Figure 5.

Tritium-helium-3 age according to equation (18) with error bars.

4. Discussion and Conclusions

[31] In this paper, analytical solutions are presented and discussed for simplified shallow groundwater systems with radioactively coupled environmental tracers, e.g., decaying 3H, including the production and accumulation of a decay product, e.g., tritiogenic 3He. The case with linearly increasing input function would be an approximate model for the evaluation of tracers such as 85Kr. Note that the solutions can also be used for conservative nondecaying tracers such as SF6. The developed solutions are applicable for shallow unconfined groundwater systems, which can reasonably be approximated by a steady-state, two-dimensional, semiconfined aquifer flow and transport model with constant thickness, recharge rate, and porosity. The model further assumes that the pumping wells and observation wells are fully screened over the complete aquifer thickness. This is fulfilled for many shallow groundwater systems. Whenever sampling is undertaken using the pump in the case of abstraction wells, or sampling pumps in the case of observation wells, the complete screening implies the mixing of water of different age and origin in wells where the samples for age analysis are taken. Under these conditions, our solutions predict that the transient decaying and accumulating environmental tracer concentrations are homogeneously distributed in the model domain, provided that the assumptions are satisfied. Our solutions provide relations between aquifer thickness, porosity, and recharge rate for given tracer concentrations. Moreover, for the 3H-3He system, the residence time can be determined for given tracer concentrations.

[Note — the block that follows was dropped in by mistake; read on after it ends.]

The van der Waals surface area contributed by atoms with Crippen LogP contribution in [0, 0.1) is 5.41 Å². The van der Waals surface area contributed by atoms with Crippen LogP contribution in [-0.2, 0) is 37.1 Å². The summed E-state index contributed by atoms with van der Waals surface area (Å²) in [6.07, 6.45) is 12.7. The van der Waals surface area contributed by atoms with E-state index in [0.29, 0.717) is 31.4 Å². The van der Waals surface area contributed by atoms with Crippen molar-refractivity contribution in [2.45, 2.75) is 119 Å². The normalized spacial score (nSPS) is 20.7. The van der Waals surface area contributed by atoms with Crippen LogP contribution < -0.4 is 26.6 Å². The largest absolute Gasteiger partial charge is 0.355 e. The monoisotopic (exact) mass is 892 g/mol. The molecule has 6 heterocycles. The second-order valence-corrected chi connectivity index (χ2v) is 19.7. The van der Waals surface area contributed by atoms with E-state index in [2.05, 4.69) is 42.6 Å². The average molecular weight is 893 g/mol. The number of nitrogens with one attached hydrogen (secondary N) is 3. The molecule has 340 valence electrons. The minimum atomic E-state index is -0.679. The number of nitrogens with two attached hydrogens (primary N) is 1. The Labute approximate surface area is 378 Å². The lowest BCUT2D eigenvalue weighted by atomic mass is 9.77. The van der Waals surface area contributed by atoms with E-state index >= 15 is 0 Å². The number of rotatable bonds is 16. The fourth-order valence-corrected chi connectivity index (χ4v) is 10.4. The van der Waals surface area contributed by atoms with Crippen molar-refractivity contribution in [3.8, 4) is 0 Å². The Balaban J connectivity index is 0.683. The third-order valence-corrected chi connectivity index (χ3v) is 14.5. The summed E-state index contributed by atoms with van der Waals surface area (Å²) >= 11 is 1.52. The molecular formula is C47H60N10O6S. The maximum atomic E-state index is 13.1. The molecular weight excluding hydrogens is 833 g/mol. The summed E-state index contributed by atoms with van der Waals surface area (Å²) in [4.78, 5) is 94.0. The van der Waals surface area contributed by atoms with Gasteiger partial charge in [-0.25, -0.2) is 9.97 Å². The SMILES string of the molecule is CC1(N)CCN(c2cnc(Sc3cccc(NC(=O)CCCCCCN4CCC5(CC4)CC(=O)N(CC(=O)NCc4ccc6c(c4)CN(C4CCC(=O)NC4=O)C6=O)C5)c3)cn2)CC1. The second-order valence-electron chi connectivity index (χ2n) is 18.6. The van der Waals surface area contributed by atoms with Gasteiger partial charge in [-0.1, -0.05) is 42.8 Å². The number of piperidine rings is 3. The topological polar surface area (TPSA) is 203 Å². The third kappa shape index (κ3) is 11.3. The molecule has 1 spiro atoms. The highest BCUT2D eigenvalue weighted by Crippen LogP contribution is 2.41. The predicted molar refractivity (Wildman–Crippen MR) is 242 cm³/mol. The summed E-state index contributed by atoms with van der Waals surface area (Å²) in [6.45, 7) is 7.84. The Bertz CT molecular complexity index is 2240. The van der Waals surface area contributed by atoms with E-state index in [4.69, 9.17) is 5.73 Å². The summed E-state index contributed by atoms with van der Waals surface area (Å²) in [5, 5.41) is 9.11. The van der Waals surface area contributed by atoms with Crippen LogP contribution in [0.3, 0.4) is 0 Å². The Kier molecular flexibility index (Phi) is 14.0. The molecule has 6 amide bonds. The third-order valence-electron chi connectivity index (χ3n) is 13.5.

[32] In the case of the Baltenswil catchment, the developed transient solution with exponentially decaying input function is able to successfully model the temporal evolution of the 3H and 3He concentrations. Since the transient 3H input function approximately equals the 3H decay curve with equation image the 3H data alone yield no information about the residence time or other any aquifer parameters. This conclusion is in line with the observations by Onnis [2007], who found virtually no sensitivity of the tritium transport to transmissivity and only little sensitivity to porosity in numerical transient flow and transport modeling of the same aquifer. The conclusion can also be of interest for other applications.